On VoxEU, Diane Coyle examines the debate in how we measure progress. Criticisms of GDP have grown recently and many argue that subjective wellbeing (or happiness as it is sometimes known) should take its place. She argues that “There are good arguments for paying less attention to GDP and more to indicators of welfare and sustainability, but it would be a mistake to adjust or replace GDP”.


(Credit: LendingMemo)

On the University of Manchester policy blog, Colin Talbot explores reasons why we might see a premature end to the coalition government. “Can the Tories and Lib Dems really agree a tax and spend set of policies [in the 2015 Budget,] that close to the General Election? Won’t the desire to put clear blue/orange water between them be overwhelming by then?”

On the What Scotland Thinks blog, Stephen Quinlan documents how the Scottish referendum debate is playing out over the internet. If social media activity were a good reflection of voting intention the ‘Yes’ side would be ahead, but the challenge remains in translating the online enthusiasm into real-life support.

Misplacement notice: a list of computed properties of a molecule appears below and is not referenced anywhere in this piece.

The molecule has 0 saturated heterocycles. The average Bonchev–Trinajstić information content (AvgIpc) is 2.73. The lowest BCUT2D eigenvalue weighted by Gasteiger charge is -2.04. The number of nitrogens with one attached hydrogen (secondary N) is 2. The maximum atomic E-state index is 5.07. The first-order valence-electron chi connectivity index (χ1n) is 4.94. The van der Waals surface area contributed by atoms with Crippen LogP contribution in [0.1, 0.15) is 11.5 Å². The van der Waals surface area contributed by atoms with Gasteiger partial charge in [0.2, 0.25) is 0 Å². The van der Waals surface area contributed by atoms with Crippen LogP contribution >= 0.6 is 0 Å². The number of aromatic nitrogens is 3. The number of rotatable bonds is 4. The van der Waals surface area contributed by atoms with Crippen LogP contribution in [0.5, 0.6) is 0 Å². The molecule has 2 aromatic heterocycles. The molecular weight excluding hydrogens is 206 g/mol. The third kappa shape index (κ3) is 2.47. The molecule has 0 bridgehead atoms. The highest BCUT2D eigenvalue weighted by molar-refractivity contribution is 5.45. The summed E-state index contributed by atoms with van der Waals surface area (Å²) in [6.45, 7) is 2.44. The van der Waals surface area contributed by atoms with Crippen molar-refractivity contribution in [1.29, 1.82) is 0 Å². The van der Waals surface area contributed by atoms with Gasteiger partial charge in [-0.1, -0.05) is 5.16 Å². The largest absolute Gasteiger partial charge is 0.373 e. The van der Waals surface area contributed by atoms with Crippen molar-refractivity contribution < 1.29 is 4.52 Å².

On the Fabian Society blog, Marie-Noelle Loewe looks ahead to the upcoming European Union Parliament elections, arguing that “a UKIP electoral success would increase Britain’s image as the ‘the naughty child no one wants to play with’ among those on the continent dedicated to a united Europe”.

On SPERI Comment, Craig Berry and Scott Lavery remark on the persistence of Britain’s trade imbalance despite a devalued Sterling.

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